In Divers Tones

by Charles G.D. Roberts

Edited by Tracy Ware




Save what the night-wind woke of sweet
   And solemn sound, I heard alone
The sleepless ocean’s ceaseless beat,
   The surge’s monotone.

Low down the south a dreary gleam

   Of white light smote the sullen swells,
Evasive as a blissful dream,
   Or wind-borne notes of bells.

The water’s lapping whispers stole
   Into my brain, and there effaced

All human memories from my soul,—
   An atom in a shifting waste.

Weird fingers, groping, strove to raise
   Some numbing horror from my mind;
And ever, as it met my gaze,

   The sharp truth struck me blind.

The keen-edged breath of the salt sea
   Stung; but a faint, swift, sulphurous smell
Blew past, and I reeled dizzily
   As from the brink of hell,


One moment; then the swan-necked prow
   Sustained me, and once more I scanned
The unfenced flood, against my brow
   Arching my lifted hand.

O’er all the unstable vague expanse

   I towered the lord supreme, and smiled;
And marked the hard, white sparkles glance,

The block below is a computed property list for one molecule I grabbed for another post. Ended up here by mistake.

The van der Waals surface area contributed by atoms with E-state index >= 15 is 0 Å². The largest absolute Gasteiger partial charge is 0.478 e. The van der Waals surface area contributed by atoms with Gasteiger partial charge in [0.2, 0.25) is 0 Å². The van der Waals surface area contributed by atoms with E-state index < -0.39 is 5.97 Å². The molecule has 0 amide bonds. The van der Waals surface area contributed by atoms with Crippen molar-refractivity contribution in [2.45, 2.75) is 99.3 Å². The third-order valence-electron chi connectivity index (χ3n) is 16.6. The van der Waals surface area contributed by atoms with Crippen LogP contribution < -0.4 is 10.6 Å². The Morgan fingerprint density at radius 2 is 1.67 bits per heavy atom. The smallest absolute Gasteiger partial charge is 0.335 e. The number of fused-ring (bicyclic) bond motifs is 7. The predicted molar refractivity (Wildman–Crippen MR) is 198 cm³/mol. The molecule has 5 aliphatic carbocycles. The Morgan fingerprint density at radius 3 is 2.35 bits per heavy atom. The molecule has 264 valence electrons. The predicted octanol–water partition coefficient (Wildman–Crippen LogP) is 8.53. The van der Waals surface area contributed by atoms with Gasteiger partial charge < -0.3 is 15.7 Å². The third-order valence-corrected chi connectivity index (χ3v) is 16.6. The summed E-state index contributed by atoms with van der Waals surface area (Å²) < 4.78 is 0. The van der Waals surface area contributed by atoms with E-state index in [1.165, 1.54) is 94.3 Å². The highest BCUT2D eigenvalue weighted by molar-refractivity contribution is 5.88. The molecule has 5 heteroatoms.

The dark vault wide and wild.

Again that faint wind swept my face—
   With hideous menace swept my eyes.


I cowered back in my straitened place
   And groped with dim surmise,

Not knowing yet. Not knowing why,
   I turned, as one asleep might turn,
And noted with half curious eye

   The figure crouched astern.

On heaped-up leopard skins she crouched,
   Asleep, and soft skins covered her,
And scarlet stuffs where she was couched,
   Sodden with sea-water,


Burned lurid with black stains, and smote
   My thought with waking pangs; I saw
The white arm drooping from the boat,
   Round-moulded, pure from flaw;

The yellow sandals even-thonged;

   The fair face, wan with haunting pain;—
Then sudden, crowding memories thronged
   Like unpent sudden rain.

Clear-stamped, as by white lightning when
   The swift flame rends the night, wide-eyed

I saw dim streets, and fleeing men,
   And walls from side to side

Reeling, and great rocks fallen; a pall
   Above us, an encumbering shroud
About our feet, and over all

   The awful Form that bowed

Our hearts, the fiery scourge that smote
   The city,—the red Mount. Clear, clear
I saw it,—and this lonely boat,
   And us two drifting here!


With one sharp cry I sprang and hid
   My face among the skins beside
Her feet, and held her safe, and chid
   The tumult till it died.

And crouched thus at her rescued feet,

   Save her low breath, I heard alone
The sleepless ocean’s ceaseless beat,
   The surge’s monotone.